[Reprinted with permission from Australian Macworld. For a Down Under perspective on all things Apple, visit macworld.com.au.]
Few devices have ever been hyped to the extent of the iPhone. And the extra year and a bit of waiting between when it debuted in the U.S. and when you can officially buy it in Australia have made the hype storm all the more intense. It’s hard to believe any device can live up to such expectation. So does it?
Yes. And, also, no.
The device that will go on sale on July 11 is a somewhat improved version of the device that went on sale in the U.S. last year. For one thing, it has a 3G chipset that enables it to use fast mobile data networks when available. For another, it has real GPS, rather than the pretend GPS that the old iPhone and iPod touch can use, which fakes your position based on nearby mobile phone towers. Also, it has a plastic back instead of a chrome back, making it less like an iPod touch and more like a phone.
All of which is very relevant to you if you’ve used a first-generation iPhone and therefore have something to compare to. If, like most of us, you haven’t, read on.
I’ve been using a 3G iPhone for a few weeks now, and my impressions follow. Note that I was able to use it with the Optus and Vodafone networks, but had not had sufficient time using it on the Telstra NextG network before writing this, so I’ll leave that for a follow-up, hopefully next week. Note also that services such as MobileMe and the App Store, which add key functionality to the iPhone 3G, had not been launched before this was written so I did not have an opportunity to test them.
(In this review I make comparisons between the iPhone 3G and the BlackBerry 8300. This is partly because that’s the phone I was using up until a few weeks ago when I got an iPhone, and partly because RIM is, in many ways, the game Apple has to beat if it wants a decent slice of the smartphone pie.)
Above all, a phone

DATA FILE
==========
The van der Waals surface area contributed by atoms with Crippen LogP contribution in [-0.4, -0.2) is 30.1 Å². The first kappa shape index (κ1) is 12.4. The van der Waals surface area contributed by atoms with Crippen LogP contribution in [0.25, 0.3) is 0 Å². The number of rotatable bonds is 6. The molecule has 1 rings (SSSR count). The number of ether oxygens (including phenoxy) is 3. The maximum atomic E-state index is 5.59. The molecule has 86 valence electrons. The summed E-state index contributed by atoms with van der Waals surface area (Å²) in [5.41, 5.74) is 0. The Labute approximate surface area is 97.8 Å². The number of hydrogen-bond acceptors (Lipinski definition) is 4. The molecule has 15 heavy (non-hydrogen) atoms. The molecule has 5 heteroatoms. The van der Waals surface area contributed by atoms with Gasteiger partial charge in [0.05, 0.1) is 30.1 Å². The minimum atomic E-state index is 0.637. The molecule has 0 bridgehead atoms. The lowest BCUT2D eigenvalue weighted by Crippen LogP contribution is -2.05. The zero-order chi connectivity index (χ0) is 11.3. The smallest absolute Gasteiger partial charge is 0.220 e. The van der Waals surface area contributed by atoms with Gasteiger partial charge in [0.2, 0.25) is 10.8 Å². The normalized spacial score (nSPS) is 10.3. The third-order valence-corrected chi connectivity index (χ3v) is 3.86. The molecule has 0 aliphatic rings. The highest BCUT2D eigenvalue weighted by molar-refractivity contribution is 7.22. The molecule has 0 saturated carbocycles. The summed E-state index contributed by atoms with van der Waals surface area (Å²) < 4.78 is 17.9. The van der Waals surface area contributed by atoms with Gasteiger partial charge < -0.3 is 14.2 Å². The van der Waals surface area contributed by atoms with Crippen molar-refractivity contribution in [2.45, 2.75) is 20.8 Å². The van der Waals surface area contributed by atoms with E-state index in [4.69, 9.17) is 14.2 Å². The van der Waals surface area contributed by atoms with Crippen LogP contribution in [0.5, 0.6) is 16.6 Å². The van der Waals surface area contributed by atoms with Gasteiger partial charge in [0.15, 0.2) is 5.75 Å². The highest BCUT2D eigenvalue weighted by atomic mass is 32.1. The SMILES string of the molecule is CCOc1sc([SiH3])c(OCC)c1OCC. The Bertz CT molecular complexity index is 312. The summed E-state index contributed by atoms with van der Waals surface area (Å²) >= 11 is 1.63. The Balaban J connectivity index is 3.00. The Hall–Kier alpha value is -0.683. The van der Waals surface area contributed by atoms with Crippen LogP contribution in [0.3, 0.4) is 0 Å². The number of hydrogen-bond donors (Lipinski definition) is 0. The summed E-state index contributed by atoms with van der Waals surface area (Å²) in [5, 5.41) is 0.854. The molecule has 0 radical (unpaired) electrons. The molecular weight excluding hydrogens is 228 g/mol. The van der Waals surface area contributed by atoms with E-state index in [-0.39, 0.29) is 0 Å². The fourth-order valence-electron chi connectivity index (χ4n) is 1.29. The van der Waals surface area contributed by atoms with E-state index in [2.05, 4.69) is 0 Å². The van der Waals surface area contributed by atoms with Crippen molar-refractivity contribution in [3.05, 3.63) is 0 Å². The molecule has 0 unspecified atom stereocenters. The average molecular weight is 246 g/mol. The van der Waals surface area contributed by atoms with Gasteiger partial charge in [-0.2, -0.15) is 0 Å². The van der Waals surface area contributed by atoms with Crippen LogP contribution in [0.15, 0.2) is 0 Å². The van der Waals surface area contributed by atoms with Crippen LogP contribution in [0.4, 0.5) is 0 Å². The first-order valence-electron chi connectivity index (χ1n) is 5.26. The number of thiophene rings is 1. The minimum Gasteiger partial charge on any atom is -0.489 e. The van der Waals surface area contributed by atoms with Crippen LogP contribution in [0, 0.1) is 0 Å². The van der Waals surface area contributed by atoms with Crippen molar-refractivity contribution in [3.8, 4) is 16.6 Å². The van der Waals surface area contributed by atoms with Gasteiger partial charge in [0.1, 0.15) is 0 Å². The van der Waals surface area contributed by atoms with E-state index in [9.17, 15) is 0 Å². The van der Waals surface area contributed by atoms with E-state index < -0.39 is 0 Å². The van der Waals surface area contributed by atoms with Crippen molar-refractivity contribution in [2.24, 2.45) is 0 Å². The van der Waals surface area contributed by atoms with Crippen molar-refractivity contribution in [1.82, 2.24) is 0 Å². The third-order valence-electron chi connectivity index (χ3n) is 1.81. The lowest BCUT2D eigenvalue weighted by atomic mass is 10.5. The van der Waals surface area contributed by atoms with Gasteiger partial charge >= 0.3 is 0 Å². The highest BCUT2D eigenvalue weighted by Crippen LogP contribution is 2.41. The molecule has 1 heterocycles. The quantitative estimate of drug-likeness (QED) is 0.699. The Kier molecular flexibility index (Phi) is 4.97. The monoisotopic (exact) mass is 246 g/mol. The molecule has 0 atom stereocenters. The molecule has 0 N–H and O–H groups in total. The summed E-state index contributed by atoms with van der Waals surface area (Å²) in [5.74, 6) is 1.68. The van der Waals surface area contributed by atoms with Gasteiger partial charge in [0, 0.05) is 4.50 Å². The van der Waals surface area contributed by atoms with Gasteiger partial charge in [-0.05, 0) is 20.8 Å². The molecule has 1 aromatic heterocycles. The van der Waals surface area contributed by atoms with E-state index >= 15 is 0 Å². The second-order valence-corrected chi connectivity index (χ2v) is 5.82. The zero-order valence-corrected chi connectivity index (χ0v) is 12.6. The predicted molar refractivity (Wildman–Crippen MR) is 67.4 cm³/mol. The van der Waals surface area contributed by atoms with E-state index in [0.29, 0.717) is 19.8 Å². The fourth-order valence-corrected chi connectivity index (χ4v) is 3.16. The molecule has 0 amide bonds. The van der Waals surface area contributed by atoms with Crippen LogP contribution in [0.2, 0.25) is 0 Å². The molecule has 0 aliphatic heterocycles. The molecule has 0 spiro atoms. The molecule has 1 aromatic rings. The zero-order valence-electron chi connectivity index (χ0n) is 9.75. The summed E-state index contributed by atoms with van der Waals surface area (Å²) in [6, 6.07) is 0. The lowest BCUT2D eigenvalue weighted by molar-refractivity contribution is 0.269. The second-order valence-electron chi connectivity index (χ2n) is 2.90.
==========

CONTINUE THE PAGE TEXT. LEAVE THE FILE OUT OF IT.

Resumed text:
There’s a reason Apple didn’t call this device the “iPod phone” or similar. It is, first and foremost, a telephone. And it’s a good one.
I had a great deal of difficulty finding anywhere where I couldn’t get at least some reception. Even seven levels underground in a parking-lot elevator, I could make and receive phone calls. That’s pretty impressive. What’s more, the iPhone squeezes the most out of whatever limited signal it can get, so even those deep underground phone calls sounded clear.
Tapping the Phone icon on the touch screen brings up a large standard-format alphanumeric keypad, so you can dial numbers like 133-MAC (you can’t do that on the BlackBerry’s QWERTY keyboard). Once you’ve dialed, another screen comes up with options to put the call on speaker, mute, hold, add another call or pop out to your Contacts list.
The Contacts list is synced with your OS X Address Book (which makes one wonder why it isn’t called Address Book, but I digress) and, at a touch, you can dial a phone number, send an SMS or an e-mail to anyone in the list.
One thing I like about the BlackBerry 8300 as a phone is the ease with which you can get at your favorites. On the 8300’s keyboard, you can assign any key to a number in your address book. Effectively 26 favorite numbers, accessible with a single keystroke.
The favorites list on the iPhone isn’t quite that clever, but without a physical QWERTY keyboard how could it be? Instead, you click the Home button (the only physical button on the front of the iPhone) twice, and up comes your Favorites list. Only eight favorites are displayed at a time, but scrolling through is a flick of a finger, and you can have more than 26 if you need to. To call one, just tap.
So the iPhone isn’t the best at handling fast access to favorite numbers, but I’d put it a close second.
The speaker is also good and loud, so it’s very effective for times when you want to chat without holding onto the phone. And unlike with the BlackBerry, people I spoke to over the speakerphone sometimes couldn’t tell I was on speaker.
Internet to go